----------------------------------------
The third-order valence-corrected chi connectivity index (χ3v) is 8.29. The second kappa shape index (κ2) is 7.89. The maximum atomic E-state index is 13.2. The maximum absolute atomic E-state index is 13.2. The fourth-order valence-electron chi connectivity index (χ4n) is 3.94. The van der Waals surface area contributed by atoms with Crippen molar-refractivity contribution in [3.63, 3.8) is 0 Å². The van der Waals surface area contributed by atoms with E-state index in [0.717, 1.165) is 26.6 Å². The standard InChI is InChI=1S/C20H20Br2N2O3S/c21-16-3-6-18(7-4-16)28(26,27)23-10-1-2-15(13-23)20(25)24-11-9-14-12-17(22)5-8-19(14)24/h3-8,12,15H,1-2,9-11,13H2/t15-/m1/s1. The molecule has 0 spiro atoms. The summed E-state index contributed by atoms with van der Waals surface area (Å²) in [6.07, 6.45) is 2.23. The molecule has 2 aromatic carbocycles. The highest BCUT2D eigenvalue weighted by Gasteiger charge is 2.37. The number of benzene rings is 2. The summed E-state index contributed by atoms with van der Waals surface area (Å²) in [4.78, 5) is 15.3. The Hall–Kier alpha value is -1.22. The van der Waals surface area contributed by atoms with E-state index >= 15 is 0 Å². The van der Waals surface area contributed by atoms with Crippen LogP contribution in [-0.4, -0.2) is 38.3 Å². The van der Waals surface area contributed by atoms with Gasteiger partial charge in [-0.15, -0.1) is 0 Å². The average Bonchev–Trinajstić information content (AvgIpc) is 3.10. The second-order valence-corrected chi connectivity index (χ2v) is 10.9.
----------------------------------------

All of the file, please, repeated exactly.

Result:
The third-order valence-corrected chi connectivity index (χ3v) is 8.29. The second kappa shape index (κ2) is 7.89. The maximum atomic E-state index is 13.2. The maximum absolute atomic E-state index is 13.2. The fourth-order valence-electron chi connectivity index (χ4n) is 3.94. The van der Waals surface area contributed by atoms with Crippen molar-refractivity contribution in [3.63, 3.8) is 0 Å². The van der Waals surface area contributed by atoms with E-state index in [0.717, 1.165) is 26.6 Å². The standard InChI is InChI=1S/C20H20Br2N2O3S/c21-16-3-6-18(7-4-16)28(26,27)23-10-1-2-15(13-23)20(25)24-11-9-14-12-17(22)5-8-19(14)24/h3-8,12,15H,1-2,9-11,13H2/t15-/m1/s1. The molecule has 0 spiro atoms. The summed E-state index contributed by atoms with van der Waals surface area (Å²) in [6.07, 6.45) is 2.23. The molecule has 2 aromatic carbocycles. The highest BCUT2D eigenvalue weighted by Gasteiger charge is 2.37. The number of benzene rings is 2. The summed E-state index contributed by atoms with van der Waals surface area (Å²) in [4.78, 5) is 15.3. The Hall–Kier alpha value is -1.22. The van der Waals surface area contributed by atoms with E-state index >= 15 is 0 Å². The van der Waals surface area contributed by atoms with Crippen LogP contribution in [-0.4, -0.2) is 38.3 Å². The van der Waals surface area contributed by atoms with Gasteiger partial charge in [-0.15, -0.1) is 0 Å². The average Bonchev–Trinajstić information content (AvgIpc) is 3.10. The second-order valence-corrected chi connectivity index (χ2v) is 10.9.